The snap pivot relies initially on an arcing turn (that's why you've got to be able to turn your board!) and ends with the use of the paddle. In the final part of the turn, the blade becomes both a pivot point (as it pulls your inside rail around) and as weight supporting, planing surface as you unweight and blow out the tail. If you push hard enough, the turn looks like a snap and the board ends up pointing back towards the breaking wave. It's a fun, cool turn that throws a nice little fan and feels good when you hit it just right.

I like to use this turn on the shoulder of a wave so that I can build up speed and throw it all into a lateral redirection. A more difficult variation (and I'm still working this one out) is a snap-pivot that's thrown up into the lip as your jamming down the line. To be honest- the guys that are throwing this variation of the turn are the true rippers. Throwing that much board up into the lip, blowing out the tail while leaning on the paddle takes a ridiculous amount of timing and skill- something to work towards. However, I digress, let's talk about the steps involved in this maneuver.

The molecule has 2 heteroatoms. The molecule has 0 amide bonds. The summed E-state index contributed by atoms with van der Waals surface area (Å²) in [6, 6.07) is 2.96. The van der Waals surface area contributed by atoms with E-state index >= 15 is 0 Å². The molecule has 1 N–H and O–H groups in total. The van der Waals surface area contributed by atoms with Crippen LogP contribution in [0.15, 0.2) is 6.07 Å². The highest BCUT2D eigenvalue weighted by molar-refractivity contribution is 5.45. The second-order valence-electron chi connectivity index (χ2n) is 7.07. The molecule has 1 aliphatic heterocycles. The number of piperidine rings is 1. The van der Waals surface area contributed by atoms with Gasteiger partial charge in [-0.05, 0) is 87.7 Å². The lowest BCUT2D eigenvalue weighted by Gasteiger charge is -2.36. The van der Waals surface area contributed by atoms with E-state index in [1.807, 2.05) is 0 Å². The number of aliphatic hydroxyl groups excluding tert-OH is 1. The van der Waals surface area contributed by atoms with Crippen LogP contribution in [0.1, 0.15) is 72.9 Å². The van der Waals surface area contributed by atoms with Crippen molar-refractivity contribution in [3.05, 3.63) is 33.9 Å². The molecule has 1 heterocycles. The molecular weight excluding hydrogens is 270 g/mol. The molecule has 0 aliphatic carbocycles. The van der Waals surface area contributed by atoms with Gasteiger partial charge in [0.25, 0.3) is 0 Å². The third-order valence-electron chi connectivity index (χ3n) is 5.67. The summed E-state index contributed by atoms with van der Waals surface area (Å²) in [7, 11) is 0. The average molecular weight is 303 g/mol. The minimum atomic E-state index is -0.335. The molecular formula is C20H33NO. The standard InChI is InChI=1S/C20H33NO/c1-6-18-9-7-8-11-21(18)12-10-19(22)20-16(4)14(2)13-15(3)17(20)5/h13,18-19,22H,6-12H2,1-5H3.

You'll be planting your paddle into the face of the wave so be sure that as you go down the line you've got the blade oriented to the inside, wave face side, of your body. As you approach the shoulder of the wave, reach forward as if you were going to take a stroke and plant the blade into the water. At this level of the game, don't pull on the paddle as you execute the turn- as your skill level increases, you can begin to crank on the paddle into the turn and generate a tighter arc and a deeper gouge. For right now, however, just plant the blade, transfer your weight to your heels, look over your shoulder to where you want your turn to go and begin your standard cutback.